The Japanese government said Wednesday it will lift evacuation orders for parts of two towns near the crippled Fukushima nuclear power plant next week, 12 years after their residents were forced to leave due to a nuclear disaster following the massive earthquake and tsunami in March 2011.
Evacuation orders will be lifted in parts of Namie at 10 a.m. on March 31 and neighboring Tomioka at 9 a.m. on April 1, the government said, while aiming for a similar order to be lifted in the remaining village, Iitate, this spring.
As of January, 897 residents in 329 households were registered in the areas of Namie that will see evacuation orders lifted. In Tomioka, 2,580 people in 1,143 households were registered as residents of the areas concerned as of March 1.
The upcoming moves affect districts in the two towns designated as "reconstruction and revitalization" bases, while the whole region remains a "difficult-to-return" zone that people cannot enter in principle due to high levels of radiation.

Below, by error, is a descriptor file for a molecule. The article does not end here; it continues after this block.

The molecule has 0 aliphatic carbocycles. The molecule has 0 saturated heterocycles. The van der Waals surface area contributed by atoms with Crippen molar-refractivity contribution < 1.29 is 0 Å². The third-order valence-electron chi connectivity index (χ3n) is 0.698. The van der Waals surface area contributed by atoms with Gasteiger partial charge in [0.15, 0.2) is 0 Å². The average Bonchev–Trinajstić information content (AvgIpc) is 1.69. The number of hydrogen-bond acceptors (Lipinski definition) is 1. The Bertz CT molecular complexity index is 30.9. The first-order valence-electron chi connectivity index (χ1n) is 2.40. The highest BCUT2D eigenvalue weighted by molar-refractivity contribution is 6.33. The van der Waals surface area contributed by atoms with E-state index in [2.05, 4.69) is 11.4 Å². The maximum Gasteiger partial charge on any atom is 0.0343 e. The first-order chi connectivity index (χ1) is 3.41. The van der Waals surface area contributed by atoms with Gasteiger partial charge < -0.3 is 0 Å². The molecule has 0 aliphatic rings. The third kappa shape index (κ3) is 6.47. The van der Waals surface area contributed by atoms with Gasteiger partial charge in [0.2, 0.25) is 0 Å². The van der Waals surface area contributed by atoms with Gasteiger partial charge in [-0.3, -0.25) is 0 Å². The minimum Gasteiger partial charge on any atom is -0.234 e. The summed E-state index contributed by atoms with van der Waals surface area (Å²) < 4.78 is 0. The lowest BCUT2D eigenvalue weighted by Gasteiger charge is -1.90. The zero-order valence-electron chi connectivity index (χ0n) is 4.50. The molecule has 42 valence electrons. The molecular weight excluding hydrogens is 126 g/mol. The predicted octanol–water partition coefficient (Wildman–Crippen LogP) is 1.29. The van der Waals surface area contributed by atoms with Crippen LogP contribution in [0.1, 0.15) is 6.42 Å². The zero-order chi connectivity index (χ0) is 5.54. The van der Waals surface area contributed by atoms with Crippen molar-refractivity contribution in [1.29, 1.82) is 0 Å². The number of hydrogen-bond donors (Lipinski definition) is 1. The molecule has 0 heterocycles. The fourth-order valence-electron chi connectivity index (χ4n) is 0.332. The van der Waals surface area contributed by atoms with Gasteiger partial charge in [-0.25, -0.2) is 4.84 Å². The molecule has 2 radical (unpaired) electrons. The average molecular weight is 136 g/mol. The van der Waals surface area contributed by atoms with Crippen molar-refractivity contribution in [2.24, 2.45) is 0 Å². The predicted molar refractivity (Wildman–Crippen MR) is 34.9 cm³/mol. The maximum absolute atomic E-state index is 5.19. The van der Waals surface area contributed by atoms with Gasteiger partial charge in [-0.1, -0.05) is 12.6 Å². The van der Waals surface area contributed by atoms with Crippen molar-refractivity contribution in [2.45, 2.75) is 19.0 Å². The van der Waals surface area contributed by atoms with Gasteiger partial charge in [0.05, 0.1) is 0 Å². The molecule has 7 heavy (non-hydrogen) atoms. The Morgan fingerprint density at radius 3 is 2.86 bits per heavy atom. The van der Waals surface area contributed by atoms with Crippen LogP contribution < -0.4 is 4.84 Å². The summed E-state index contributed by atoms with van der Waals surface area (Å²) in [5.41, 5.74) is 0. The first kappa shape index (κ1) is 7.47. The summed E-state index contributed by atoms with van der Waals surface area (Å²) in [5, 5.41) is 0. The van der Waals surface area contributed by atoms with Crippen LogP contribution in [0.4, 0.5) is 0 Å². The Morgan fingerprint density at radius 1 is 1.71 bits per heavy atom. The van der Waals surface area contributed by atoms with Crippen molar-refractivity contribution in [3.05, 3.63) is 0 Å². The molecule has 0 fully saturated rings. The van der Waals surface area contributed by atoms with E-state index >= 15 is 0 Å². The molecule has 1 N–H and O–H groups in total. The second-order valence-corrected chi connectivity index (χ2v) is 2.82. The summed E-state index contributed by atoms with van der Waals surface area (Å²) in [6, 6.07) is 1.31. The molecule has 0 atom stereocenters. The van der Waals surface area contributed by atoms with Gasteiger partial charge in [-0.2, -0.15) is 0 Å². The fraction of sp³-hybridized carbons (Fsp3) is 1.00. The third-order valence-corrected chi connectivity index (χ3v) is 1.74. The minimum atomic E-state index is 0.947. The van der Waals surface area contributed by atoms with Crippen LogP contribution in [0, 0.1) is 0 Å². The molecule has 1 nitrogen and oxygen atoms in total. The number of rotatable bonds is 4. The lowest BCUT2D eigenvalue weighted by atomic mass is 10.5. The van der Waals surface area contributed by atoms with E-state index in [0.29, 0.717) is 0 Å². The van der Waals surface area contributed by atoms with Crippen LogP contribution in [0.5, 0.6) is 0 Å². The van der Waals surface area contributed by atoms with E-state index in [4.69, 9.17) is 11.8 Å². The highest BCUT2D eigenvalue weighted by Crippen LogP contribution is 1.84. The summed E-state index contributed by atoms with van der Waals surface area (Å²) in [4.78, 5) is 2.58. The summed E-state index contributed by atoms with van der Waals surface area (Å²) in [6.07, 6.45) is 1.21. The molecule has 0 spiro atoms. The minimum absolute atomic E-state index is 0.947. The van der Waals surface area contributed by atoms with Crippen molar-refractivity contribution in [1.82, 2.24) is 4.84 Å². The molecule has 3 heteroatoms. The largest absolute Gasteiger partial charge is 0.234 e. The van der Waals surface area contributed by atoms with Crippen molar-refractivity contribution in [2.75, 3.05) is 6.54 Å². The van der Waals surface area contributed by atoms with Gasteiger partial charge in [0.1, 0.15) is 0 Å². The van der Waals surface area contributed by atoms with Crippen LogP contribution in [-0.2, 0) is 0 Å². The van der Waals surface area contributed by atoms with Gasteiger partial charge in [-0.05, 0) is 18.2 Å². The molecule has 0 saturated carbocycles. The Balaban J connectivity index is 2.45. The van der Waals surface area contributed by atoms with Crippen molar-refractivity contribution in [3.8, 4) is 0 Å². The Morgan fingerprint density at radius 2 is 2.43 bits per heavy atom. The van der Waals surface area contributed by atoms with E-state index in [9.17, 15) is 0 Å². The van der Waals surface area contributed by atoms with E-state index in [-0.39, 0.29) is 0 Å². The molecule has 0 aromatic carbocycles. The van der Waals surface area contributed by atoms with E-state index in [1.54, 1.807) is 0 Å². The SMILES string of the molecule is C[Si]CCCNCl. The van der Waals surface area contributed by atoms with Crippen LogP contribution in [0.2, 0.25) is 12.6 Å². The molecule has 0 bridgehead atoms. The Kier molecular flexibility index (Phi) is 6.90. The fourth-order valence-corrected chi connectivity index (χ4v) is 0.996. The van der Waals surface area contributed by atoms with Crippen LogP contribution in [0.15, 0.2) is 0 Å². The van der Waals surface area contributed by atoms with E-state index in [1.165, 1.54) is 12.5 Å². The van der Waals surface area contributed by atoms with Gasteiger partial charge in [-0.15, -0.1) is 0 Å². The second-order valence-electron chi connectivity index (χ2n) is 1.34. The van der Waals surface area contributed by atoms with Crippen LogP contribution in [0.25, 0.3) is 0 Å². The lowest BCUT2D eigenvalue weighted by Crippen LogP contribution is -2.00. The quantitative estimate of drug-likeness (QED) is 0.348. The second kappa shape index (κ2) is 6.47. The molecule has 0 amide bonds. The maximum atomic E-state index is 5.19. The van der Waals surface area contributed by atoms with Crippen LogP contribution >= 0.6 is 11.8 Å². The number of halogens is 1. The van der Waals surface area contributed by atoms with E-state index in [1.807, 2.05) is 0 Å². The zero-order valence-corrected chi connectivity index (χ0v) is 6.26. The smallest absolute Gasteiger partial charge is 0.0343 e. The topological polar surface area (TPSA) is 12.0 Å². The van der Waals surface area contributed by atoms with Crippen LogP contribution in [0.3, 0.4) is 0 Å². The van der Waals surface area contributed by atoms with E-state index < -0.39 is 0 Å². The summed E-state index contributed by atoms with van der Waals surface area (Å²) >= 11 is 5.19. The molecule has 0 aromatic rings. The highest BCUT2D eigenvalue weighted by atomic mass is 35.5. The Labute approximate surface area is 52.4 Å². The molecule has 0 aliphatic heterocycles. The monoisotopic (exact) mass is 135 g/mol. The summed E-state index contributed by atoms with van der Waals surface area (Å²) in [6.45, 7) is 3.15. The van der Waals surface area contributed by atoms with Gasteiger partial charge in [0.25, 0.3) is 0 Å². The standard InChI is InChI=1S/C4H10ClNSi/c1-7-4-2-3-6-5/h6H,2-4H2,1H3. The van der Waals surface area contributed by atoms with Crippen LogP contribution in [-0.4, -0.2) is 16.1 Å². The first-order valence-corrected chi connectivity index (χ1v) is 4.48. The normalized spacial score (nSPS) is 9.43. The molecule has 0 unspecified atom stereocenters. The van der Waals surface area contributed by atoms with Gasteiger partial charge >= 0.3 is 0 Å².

In such bases, decontamination work has been carried out to reduce radiation levels and infrastructure has been built to facilitate the return of residents.
The bases were set up in six towns and villages in Fukushima Prefecture in northeastern Japan following the multiple-reactor meltdowns at the Fukushima Daiichi power station. Evacuation orders were lifted in three of the bases between June and August last year.
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